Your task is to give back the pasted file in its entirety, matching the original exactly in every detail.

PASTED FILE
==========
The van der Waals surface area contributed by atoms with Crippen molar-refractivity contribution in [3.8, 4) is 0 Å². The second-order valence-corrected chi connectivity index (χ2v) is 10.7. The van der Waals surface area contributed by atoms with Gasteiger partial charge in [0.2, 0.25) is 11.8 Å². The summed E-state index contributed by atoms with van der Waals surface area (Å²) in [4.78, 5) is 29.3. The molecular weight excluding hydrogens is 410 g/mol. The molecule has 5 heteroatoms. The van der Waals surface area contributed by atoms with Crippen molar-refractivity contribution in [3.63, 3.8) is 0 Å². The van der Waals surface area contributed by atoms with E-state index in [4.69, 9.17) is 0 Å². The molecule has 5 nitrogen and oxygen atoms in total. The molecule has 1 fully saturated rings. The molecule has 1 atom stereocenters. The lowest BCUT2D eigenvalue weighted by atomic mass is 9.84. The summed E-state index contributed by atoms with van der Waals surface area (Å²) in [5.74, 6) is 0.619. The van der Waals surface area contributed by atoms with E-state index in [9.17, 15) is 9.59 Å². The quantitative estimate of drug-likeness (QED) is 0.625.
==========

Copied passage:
The van der Waals surface area contributed by atoms with Crippen molar-refractivity contribution in [3.8, 4) is 0 Å². The second-order valence-corrected chi connectivity index (χ2v) is 10.7. The van der Waals surface area contributed by atoms with Gasteiger partial charge in [0.2, 0.25) is 11.8 Å². The summed E-state index contributed by atoms with van der Waals surface area (Å²) in [4.78, 5) is 29.3. The molecular weight excluding hydrogens is 410 g/mol. The molecule has 5 heteroatoms. The van der Waals surface area contributed by atoms with Crippen molar-refractivity contribution in [3.63, 3.8) is 0 Å². The van der Waals surface area contributed by atoms with E-state index in [4.69, 9.17) is 0 Å². The molecule has 5 nitrogen and oxygen atoms in total. The molecule has 1 fully saturated rings. The molecule has 1 atom stereocenters. The lowest BCUT2D eigenvalue weighted by atomic mass is 9.84. The summed E-state index contributed by atoms with van der Waals surface area (Å²) in [5.74, 6) is 0.619. The van der Waals surface area contributed by atoms with E-state index in [9.17, 15) is 9.59 Å². The quantitative estimate of drug-likeness (QED) is 0.625.